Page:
In the UK, Christians are in a minority, and their numbers are decreasing. Often, it seems to me, we respond to this by becoming closed-off and turning in on ourselves.
This doesn’t just damage our chances of telling non-Christians about what we believe to be true, it also isolates Christians who feel outside – the kind of people I have in mind in setting up guiltyexpression.
What do I mean by turning in on ourselves? Well, here’s an example: Spring Harvest, the annual gathering of evangelical Christians from lots of different churches in the UK. Don’t get me wrong: I don’t think this is a bad thing in itself – what I am worried about is the fact that events like this seem to become more and more important each year, as if gathering together were the most important part of our faith, rather than going outside and letting others know.
Some other examples of gatherings of Christians that often feel to me to be exclusive and inward-looking are university Christian Unions (in my experience very cliquey), youth camps (those that cater mainly for Christian kids and seem to me to offer an escape from the real world rather than a preparation for it) and church group gatherings like Spring Harvest.
I’ve been to Spring Harvest, and it was good. It was encouraging to meet other Christians, and to sing songs loudly, and to hear good teaching. However, I also noticed something about it, which is that everyone seemed very similar to each other.
This is the real problem with this phenomenon of gathering together to face the threat of a society that isn’t interested – we develop a culture that is completely separate from the rest of the country, and this culture involves a lot more stuff than just the fundamental Christian principles. For example, many Christian gatherings in the UK consist almost entirely of middle-class people, and there seems to be a feeling that middle-class-ness is essentially Christian – that somehow both involve something to do with being nice, and vaguely informed.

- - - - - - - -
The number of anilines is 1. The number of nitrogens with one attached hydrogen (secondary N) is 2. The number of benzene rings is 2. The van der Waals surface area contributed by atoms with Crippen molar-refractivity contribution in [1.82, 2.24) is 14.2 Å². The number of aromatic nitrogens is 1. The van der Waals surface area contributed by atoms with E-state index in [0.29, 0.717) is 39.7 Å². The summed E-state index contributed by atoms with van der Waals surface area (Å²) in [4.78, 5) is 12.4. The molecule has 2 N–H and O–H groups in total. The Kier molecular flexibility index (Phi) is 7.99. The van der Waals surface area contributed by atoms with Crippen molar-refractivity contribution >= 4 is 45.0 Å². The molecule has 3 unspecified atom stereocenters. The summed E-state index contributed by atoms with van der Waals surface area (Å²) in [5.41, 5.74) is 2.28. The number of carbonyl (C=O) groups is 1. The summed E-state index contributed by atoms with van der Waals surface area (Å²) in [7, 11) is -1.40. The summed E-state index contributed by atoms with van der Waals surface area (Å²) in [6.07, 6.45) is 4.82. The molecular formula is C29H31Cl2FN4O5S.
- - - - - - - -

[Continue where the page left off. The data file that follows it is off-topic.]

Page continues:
This is incredibly damaging. Let’s take 2 examples of friends of mine who are both middle-class and white, but have suffered from the uniformity of Christian culture, mainly because they couldn’t make their feelings about particular issues fit in with what they were being told. Both nearly lost touch with the church altogether, and jointly they are the inspiration for starting this site.
Cheesey I know, but what did Jesus do? He gathered people in, told them where they needed to change once they were part of the group, and allowed them to leave if they wanted to.
What should we be doing instead? Well, lots of traditional `churchy’ things are much more outward-looking, for example welcoming people to Christmas services and trying to make them enjoyable and inclusive, rather than seeing people that come as not proper members. What about school Christian Unions? They are inevitably more outward-looking because they’re bound to be pretty small, and school is a close-up place, where your notices about the next meeting are bound to be seen by lots of people.
I know I’m giving a very one-sided argument here, and there’s a lot wrong with it, but do you think I’ve got a point at all or am I talking rubbish?